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Having given up his thesis on “Jewish Views of Jesus,” young Israeli student Shmuel Ash needs a job and a place to live. On the college bulletin board, he finds a notice advertising a job for a Humanities student willing to spend five hours each evening chatting with a seventy-year-old invalid who craves company. The notice indicates that the employer will provide housing for the person who accepts this job, but the new employee will have to agree to have no visitors and to keep confidential everything he learns about his employers. With nothing to lose, Shmuel accepts the job. As Oz develops the stories of these mysterious people and how they are connected, he also establishes deep-seated theological and historical conflicts which continue to plague the world, especially the Middle East, to the present day. What begins as a highly descriptive novel of the real world quickly blossoms into a grand exploration of the ideas and theological beliefs which are the bedrock of Christianity and Judaism, their history and cultures – a novel “writ large” in the best possible meaning of those words. Though the book is dense, it is also enlivening, and for an American audience, it provides historical context for some of the issues between the US and Israel in the present. The religious subject matter, new to me, was stunning, and the connections between desire and error, and betrayal and vengeance, seen throughout, have never seemed so small.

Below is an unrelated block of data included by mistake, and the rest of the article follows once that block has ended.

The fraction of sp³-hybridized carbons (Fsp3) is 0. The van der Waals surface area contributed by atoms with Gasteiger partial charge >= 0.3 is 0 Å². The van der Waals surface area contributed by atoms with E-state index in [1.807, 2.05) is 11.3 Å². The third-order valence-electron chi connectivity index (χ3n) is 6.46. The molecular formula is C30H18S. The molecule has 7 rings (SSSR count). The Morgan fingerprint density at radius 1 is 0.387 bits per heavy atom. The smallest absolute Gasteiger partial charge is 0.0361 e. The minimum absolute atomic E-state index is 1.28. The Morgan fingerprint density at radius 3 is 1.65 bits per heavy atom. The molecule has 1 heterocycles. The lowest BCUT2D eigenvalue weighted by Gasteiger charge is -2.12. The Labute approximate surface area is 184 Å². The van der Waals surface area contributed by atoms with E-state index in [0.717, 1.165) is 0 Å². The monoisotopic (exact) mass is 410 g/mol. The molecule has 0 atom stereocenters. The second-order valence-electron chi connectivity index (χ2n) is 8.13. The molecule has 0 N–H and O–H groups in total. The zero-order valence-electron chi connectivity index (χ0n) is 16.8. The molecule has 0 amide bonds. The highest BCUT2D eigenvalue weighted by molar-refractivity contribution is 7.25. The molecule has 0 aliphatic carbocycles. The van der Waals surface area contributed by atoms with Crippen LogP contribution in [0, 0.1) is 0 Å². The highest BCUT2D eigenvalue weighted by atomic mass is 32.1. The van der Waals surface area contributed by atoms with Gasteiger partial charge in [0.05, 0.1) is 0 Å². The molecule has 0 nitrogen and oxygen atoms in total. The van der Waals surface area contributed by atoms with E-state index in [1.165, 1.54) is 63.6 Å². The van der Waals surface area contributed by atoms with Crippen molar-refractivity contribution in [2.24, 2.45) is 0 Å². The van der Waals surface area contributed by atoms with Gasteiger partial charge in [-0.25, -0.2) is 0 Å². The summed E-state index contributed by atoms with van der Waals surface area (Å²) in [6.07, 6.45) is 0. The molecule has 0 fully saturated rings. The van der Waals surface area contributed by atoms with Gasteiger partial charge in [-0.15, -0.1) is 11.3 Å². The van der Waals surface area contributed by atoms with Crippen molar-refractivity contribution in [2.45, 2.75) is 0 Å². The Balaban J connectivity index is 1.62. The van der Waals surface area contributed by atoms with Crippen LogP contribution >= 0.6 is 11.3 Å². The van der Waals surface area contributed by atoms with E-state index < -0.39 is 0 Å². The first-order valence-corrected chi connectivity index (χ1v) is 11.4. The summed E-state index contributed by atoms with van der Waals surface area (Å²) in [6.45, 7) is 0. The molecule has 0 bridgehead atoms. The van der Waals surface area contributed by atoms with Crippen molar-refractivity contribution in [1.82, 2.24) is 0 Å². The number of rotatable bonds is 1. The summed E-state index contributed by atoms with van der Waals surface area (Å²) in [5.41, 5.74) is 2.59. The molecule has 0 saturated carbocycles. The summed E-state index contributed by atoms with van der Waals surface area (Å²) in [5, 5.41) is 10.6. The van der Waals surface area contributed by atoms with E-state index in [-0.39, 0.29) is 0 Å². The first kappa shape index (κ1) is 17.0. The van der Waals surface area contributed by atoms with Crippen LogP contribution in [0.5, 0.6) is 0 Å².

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In a novel which is both emotionally intimate and broad in its scope and thematic impact, this debut novel by twenty-six-year-old Ya’a Gyasi, formerly of Ghana, truly deserves its description as an “epic.” The young recipient of NPR’s Debut Novel of the Year last year for Homegoing, the much lauded Gyasi was today awarded the National Book Critics Circle’s John Leonard Prize for Best Debut Novel of 2016, for this same novel. Opening her novel in the mid-1700s, Gyasi recreates the tumult of what is now Ghana as the Fante tribes from the coastal area and the Asante (Ashanti) tribes from inland constantly battle each other for power, a task complicated by the fact that the British have occupied the coastal areas so that they can manage the lucrative shipping of slaves to America. Anyone captured by an enemy soldier, of either tribe, is destined to be sold to the British for export. The opening chapters introduce the first of eight generations as reflected in the lives of two families: the descendants of the beautiful Effia, born in Fanteland, and the descendants of Esi, her half-sister, an Asante royal whom she does not know. While Effia strikes the fancy of James Collins, governor of the colony, who marries her and brings her to the Cape Coast Castle where he lives and works, Esi is shipped to America, living out the sad history of slavery and its aftermath. Gyasi incorporates elements common to great, majestic novels within this highly compressed epic of black lives and struggles. Folk stories, legends which evolve about some characters, the fears created by dreams and vague family memories, and the persistent drive to be successful while lacking a true understanding of themselves and their past make this novel “speak” to a modern audience, regardless of race or color.